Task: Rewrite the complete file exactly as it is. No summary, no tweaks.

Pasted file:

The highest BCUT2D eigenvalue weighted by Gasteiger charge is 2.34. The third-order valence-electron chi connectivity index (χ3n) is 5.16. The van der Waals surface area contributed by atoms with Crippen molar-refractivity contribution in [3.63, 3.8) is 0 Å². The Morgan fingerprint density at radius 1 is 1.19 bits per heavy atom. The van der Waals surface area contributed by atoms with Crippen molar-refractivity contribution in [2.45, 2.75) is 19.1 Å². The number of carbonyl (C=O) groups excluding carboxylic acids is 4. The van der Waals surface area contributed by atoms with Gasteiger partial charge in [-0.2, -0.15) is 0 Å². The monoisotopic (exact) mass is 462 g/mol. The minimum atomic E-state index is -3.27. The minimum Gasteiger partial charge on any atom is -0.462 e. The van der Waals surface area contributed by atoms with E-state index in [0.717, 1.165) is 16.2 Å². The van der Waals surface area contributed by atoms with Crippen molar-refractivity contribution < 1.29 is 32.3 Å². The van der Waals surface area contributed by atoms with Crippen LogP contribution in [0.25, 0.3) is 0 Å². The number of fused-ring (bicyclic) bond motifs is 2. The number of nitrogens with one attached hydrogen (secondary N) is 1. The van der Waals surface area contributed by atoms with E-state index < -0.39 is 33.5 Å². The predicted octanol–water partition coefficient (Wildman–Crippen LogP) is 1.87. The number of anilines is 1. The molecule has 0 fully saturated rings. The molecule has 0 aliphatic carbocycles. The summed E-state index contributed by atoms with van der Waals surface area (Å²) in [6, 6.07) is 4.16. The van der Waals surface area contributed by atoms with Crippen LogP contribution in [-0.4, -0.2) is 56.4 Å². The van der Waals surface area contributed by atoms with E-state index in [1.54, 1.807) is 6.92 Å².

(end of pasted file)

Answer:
The highest BCUT2D eigenvalue weighted by Gasteiger charge is 2.34. The third-order valence-electron chi connectivity index (χ3n) is 5.16. The van der Waals surface area contributed by atoms with Crippen molar-refractivity contribution in [3.63, 3.8) is 0 Å². The Morgan fingerprint density at radius 1 is 1.19 bits per heavy atom. The van der Waals surface area contributed by atoms with Crippen molar-refractivity contribution in [2.45, 2.75) is 19.1 Å². The number of carbonyl (C=O) groups excluding carboxylic acids is 4. The van der Waals surface area contributed by atoms with Gasteiger partial charge in [-0.2, -0.15) is 0 Å². The monoisotopic (exact) mass is 462 g/mol. The minimum atomic E-state index is -3.27. The minimum Gasteiger partial charge on any atom is -0.462 e. The van der Waals surface area contributed by atoms with E-state index in [0.717, 1.165) is 16.2 Å². The van der Waals surface area contributed by atoms with Crippen molar-refractivity contribution < 1.29 is 32.3 Å². The van der Waals surface area contributed by atoms with Crippen LogP contribution in [0.25, 0.3) is 0 Å². The number of fused-ring (bicyclic) bond motifs is 2. The number of nitrogens with one attached hydrogen (secondary N) is 1. The van der Waals surface area contributed by atoms with E-state index < -0.39 is 33.5 Å². The predicted octanol–water partition coefficient (Wildman–Crippen LogP) is 1.87. The number of anilines is 1. The molecule has 0 fully saturated rings. The molecule has 0 aliphatic carbocycles. The summed E-state index contributed by atoms with van der Waals surface area (Å²) in [6, 6.07) is 4.16. The van der Waals surface area contributed by atoms with Crippen LogP contribution in [-0.4, -0.2) is 56.4 Å². The van der Waals surface area contributed by atoms with E-state index in [1.54, 1.807) is 6.92 Å².